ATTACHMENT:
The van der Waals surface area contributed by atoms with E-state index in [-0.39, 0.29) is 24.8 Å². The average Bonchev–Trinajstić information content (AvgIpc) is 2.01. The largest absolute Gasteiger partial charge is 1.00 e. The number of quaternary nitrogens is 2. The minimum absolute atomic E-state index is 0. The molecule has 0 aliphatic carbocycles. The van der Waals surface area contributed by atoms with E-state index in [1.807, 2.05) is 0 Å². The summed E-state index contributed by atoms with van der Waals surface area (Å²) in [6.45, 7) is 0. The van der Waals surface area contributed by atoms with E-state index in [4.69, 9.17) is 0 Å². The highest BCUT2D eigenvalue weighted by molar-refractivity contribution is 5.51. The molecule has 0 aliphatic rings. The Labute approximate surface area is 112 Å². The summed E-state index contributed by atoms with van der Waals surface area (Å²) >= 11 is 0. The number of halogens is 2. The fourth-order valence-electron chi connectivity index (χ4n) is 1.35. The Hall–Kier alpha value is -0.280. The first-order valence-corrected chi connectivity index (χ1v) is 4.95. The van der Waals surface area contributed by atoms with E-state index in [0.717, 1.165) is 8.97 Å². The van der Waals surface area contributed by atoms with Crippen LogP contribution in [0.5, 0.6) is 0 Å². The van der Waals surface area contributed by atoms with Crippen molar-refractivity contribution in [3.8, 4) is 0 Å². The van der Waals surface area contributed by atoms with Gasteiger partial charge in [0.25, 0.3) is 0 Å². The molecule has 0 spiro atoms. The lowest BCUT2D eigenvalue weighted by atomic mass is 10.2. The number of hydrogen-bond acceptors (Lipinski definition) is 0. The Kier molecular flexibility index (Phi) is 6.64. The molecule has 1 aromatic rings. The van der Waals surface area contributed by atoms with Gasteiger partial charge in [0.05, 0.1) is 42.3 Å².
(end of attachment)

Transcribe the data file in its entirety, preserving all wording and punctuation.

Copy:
The van der Waals surface area contributed by atoms with E-state index in [-0.39, 0.29) is 24.8 Å². The average Bonchev–Trinajstić information content (AvgIpc) is 2.01. The largest absolute Gasteiger partial charge is 1.00 e. The number of quaternary nitrogens is 2. The minimum absolute atomic E-state index is 0. The molecule has 0 aliphatic carbocycles. The van der Waals surface area contributed by atoms with E-state index in [1.807, 2.05) is 0 Å². The summed E-state index contributed by atoms with van der Waals surface area (Å²) in [6.45, 7) is 0. The van der Waals surface area contributed by atoms with E-state index in [4.69, 9.17) is 0 Å². The highest BCUT2D eigenvalue weighted by molar-refractivity contribution is 5.51. The molecule has 0 aliphatic rings. The Labute approximate surface area is 112 Å². The summed E-state index contributed by atoms with van der Waals surface area (Å²) >= 11 is 0. The number of halogens is 2. The fourth-order valence-electron chi connectivity index (χ4n) is 1.35. The Hall–Kier alpha value is -0.280. The first-order valence-corrected chi connectivity index (χ1v) is 4.95. The van der Waals surface area contributed by atoms with E-state index in [0.717, 1.165) is 8.97 Å². The van der Waals surface area contributed by atoms with Crippen LogP contribution in [0.5, 0.6) is 0 Å². The van der Waals surface area contributed by atoms with Crippen molar-refractivity contribution in [3.8, 4) is 0 Å². The van der Waals surface area contributed by atoms with Gasteiger partial charge in [0.25, 0.3) is 0 Å². The molecule has 0 spiro atoms. The lowest BCUT2D eigenvalue weighted by atomic mass is 10.2. The number of hydrogen-bond acceptors (Lipinski definition) is 0. The Kier molecular flexibility index (Phi) is 6.64. The molecule has 1 aromatic rings. The van der Waals surface area contributed by atoms with Gasteiger partial charge in [0.05, 0.1) is 42.3 Å².